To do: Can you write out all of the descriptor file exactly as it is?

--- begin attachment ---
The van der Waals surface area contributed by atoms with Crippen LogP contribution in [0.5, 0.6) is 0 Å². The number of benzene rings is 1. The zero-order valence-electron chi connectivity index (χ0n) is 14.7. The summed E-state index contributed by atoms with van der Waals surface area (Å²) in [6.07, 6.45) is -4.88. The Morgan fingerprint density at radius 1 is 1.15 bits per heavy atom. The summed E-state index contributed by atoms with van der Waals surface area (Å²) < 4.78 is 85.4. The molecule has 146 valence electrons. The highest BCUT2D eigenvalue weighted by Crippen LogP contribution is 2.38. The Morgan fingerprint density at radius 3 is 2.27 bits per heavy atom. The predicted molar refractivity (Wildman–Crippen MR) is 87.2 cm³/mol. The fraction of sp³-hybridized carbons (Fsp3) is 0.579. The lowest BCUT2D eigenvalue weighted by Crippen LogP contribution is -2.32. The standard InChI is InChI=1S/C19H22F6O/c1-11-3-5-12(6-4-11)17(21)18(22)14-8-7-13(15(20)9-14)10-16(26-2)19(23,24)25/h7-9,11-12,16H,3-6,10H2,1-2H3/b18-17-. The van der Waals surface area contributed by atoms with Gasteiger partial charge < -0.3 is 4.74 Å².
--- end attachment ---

The van der Waals surface area contributed by atoms with Crippen LogP contribution in [0.5, 0.6) is 0 Å². The number of benzene rings is 1. The zero-order valence-electron chi connectivity index (χ0n) is 14.7. The summed E-state index contributed by atoms with van der Waals surface area (Å²) in [6.07, 6.45) is -4.88. The Morgan fingerprint density at radius 1 is 1.15 bits per heavy atom. The summed E-state index contributed by atoms with van der Waals surface area (Å²) < 4.78 is 85.4. The molecule has 146 valence electrons. The highest BCUT2D eigenvalue weighted by Crippen LogP contribution is 2.38. The Morgan fingerprint density at radius 3 is 2.27 bits per heavy atom. The predicted molar refractivity (Wildman–Crippen MR) is 87.2 cm³/mol. The fraction of sp³-hybridized carbons (Fsp3) is 0.579. The lowest BCUT2D eigenvalue weighted by Crippen LogP contribution is -2.32. The standard InChI is InChI=1S/C19H22F6O/c1-11-3-5-12(6-4-11)17(21)18(22)14-8-7-13(15(20)9-14)10-16(26-2)19(23,24)25/h7-9,11-12,16H,3-6,10H2,1-2H3/b18-17-. The van der Waals surface area contributed by atoms with Gasteiger partial charge < -0.3 is 4.74 Å².